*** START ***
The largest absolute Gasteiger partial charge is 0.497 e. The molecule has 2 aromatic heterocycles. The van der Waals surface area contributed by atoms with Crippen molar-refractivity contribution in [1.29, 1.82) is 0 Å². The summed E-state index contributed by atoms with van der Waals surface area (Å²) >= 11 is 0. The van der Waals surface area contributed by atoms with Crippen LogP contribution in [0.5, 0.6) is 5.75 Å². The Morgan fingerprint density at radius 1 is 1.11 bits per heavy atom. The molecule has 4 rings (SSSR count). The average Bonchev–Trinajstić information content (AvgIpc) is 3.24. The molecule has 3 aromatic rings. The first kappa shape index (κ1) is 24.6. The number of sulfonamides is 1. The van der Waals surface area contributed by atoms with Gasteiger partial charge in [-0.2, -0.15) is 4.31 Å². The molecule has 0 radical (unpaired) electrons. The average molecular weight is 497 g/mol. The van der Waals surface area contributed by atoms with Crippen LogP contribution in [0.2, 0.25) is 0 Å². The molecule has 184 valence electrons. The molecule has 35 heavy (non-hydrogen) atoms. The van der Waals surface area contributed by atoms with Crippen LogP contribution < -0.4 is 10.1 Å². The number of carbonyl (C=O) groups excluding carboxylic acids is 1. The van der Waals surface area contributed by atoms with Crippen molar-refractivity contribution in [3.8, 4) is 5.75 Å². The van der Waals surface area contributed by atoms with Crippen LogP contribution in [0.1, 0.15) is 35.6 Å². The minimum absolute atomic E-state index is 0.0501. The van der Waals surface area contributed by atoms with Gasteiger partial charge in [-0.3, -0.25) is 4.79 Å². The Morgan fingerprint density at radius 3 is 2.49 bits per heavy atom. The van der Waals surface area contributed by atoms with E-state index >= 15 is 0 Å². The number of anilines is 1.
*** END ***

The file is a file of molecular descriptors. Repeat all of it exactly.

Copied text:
The largest absolute Gasteiger partial charge is 0.497 e. The molecule has 2 aromatic heterocycles. The van der Waals surface area contributed by atoms with Crippen molar-refractivity contribution in [1.29, 1.82) is 0 Å². The summed E-state index contributed by atoms with van der Waals surface area (Å²) >= 11 is 0. The van der Waals surface area contributed by atoms with Crippen LogP contribution in [0.5, 0.6) is 5.75 Å². The Morgan fingerprint density at radius 1 is 1.11 bits per heavy atom. The molecule has 4 rings (SSSR count). The average Bonchev–Trinajstić information content (AvgIpc) is 3.24. The molecule has 3 aromatic rings. The first kappa shape index (κ1) is 24.6. The number of sulfonamides is 1. The van der Waals surface area contributed by atoms with Gasteiger partial charge in [-0.2, -0.15) is 4.31 Å². The molecule has 0 radical (unpaired) electrons. The average molecular weight is 497 g/mol. The van der Waals surface area contributed by atoms with Crippen LogP contribution in [0.2, 0.25) is 0 Å². The molecule has 184 valence electrons. The molecule has 35 heavy (non-hydrogen) atoms. The van der Waals surface area contributed by atoms with Crippen LogP contribution < -0.4 is 10.1 Å². The number of carbonyl (C=O) groups excluding carboxylic acids is 1. The van der Waals surface area contributed by atoms with Crippen molar-refractivity contribution in [3.8, 4) is 5.75 Å². The van der Waals surface area contributed by atoms with Crippen LogP contribution in [0.1, 0.15) is 35.6 Å². The minimum absolute atomic E-state index is 0.0501. The van der Waals surface area contributed by atoms with Gasteiger partial charge in [-0.3, -0.25) is 4.79 Å². The Morgan fingerprint density at radius 3 is 2.49 bits per heavy atom. The van der Waals surface area contributed by atoms with E-state index >= 15 is 0 Å². The number of anilines is 1.